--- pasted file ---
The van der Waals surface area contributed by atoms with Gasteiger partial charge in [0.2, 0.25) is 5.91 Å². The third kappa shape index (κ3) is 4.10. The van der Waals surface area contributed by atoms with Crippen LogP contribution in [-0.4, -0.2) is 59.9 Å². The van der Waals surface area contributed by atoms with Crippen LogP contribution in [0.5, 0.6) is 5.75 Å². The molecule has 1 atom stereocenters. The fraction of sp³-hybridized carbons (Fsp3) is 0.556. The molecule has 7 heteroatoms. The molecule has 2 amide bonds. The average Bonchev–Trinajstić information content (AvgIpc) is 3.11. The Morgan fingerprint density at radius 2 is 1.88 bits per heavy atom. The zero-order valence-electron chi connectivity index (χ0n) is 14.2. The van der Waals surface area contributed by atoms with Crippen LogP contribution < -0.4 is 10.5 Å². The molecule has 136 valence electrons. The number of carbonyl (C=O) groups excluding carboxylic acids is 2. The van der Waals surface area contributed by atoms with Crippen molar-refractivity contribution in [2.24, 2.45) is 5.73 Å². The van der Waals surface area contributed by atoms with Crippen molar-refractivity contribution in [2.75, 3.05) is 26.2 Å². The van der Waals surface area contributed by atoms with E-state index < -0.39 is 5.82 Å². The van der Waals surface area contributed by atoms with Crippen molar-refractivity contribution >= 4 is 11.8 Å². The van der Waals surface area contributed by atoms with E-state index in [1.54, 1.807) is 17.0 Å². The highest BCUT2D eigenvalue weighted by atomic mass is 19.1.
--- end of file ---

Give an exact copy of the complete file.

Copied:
The van der Waals surface area contributed by atoms with Gasteiger partial charge in [0.2, 0.25) is 5.91 Å². The third kappa shape index (κ3) is 4.10. The van der Waals surface area contributed by atoms with Crippen LogP contribution in [-0.4, -0.2) is 59.9 Å². The van der Waals surface area contributed by atoms with Crippen LogP contribution in [0.5, 0.6) is 5.75 Å². The molecule has 1 atom stereocenters. The fraction of sp³-hybridized carbons (Fsp3) is 0.556. The molecule has 7 heteroatoms. The molecule has 2 amide bonds. The average Bonchev–Trinajstić information content (AvgIpc) is 3.11. The Morgan fingerprint density at radius 2 is 1.88 bits per heavy atom. The zero-order valence-electron chi connectivity index (χ0n) is 14.2. The van der Waals surface area contributed by atoms with Crippen LogP contribution < -0.4 is 10.5 Å². The molecule has 136 valence electrons. The number of carbonyl (C=O) groups excluding carboxylic acids is 2. The van der Waals surface area contributed by atoms with Crippen molar-refractivity contribution in [2.24, 2.45) is 5.73 Å². The van der Waals surface area contributed by atoms with Crippen molar-refractivity contribution in [2.75, 3.05) is 26.2 Å². The van der Waals surface area contributed by atoms with E-state index < -0.39 is 5.82 Å². The van der Waals surface area contributed by atoms with Crippen molar-refractivity contribution >= 4 is 11.8 Å². The van der Waals surface area contributed by atoms with E-state index in [1.54, 1.807) is 17.0 Å². The highest BCUT2D eigenvalue weighted by atomic mass is 19.1.